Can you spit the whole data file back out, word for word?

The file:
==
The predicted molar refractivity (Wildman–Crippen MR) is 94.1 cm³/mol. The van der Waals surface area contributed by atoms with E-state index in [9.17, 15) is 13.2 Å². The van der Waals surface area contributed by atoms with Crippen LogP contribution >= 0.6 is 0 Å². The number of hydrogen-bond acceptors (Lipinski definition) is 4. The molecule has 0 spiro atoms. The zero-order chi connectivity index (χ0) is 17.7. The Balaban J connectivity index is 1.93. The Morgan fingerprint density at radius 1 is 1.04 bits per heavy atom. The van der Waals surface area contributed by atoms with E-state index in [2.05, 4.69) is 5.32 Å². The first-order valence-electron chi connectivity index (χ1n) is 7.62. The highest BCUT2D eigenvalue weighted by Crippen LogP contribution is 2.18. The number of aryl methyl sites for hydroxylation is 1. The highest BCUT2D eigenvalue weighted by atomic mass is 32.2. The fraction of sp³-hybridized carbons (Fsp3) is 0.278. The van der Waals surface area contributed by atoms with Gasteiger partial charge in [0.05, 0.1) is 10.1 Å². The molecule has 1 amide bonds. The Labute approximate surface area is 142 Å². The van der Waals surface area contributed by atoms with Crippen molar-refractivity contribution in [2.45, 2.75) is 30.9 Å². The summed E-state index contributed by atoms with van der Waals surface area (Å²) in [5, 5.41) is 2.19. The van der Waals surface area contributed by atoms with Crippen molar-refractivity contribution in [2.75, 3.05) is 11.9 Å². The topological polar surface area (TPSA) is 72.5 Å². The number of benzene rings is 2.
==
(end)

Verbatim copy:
The predicted molar refractivity (Wildman–Crippen MR) is 94.1 cm³/mol. The van der Waals surface area contributed by atoms with E-state index in [9.17, 15) is 13.2 Å². The van der Waals surface area contributed by atoms with Crippen LogP contribution >= 0.6 is 0 Å². The number of hydrogen-bond acceptors (Lipinski definition) is 4. The molecule has 0 spiro atoms. The zero-order chi connectivity index (χ0) is 17.7. The Balaban J connectivity index is 1.93. The Morgan fingerprint density at radius 1 is 1.04 bits per heavy atom. The van der Waals surface area contributed by atoms with E-state index in [2.05, 4.69) is 5.32 Å². The first-order valence-electron chi connectivity index (χ1n) is 7.62. The highest BCUT2D eigenvalue weighted by Crippen LogP contribution is 2.18. The number of aryl methyl sites for hydroxylation is 1. The highest BCUT2D eigenvalue weighted by atomic mass is 32.2. The fraction of sp³-hybridized carbons (Fsp3) is 0.278. The van der Waals surface area contributed by atoms with Gasteiger partial charge in [0.05, 0.1) is 10.1 Å². The molecule has 1 amide bonds. The Labute approximate surface area is 142 Å². The van der Waals surface area contributed by atoms with Crippen molar-refractivity contribution in [2.45, 2.75) is 30.9 Å². The summed E-state index contributed by atoms with van der Waals surface area (Å²) in [5, 5.41) is 2.19. The van der Waals surface area contributed by atoms with Crippen molar-refractivity contribution in [2.75, 3.05) is 11.9 Å². The topological polar surface area (TPSA) is 72.5 Å². The number of benzene rings is 2.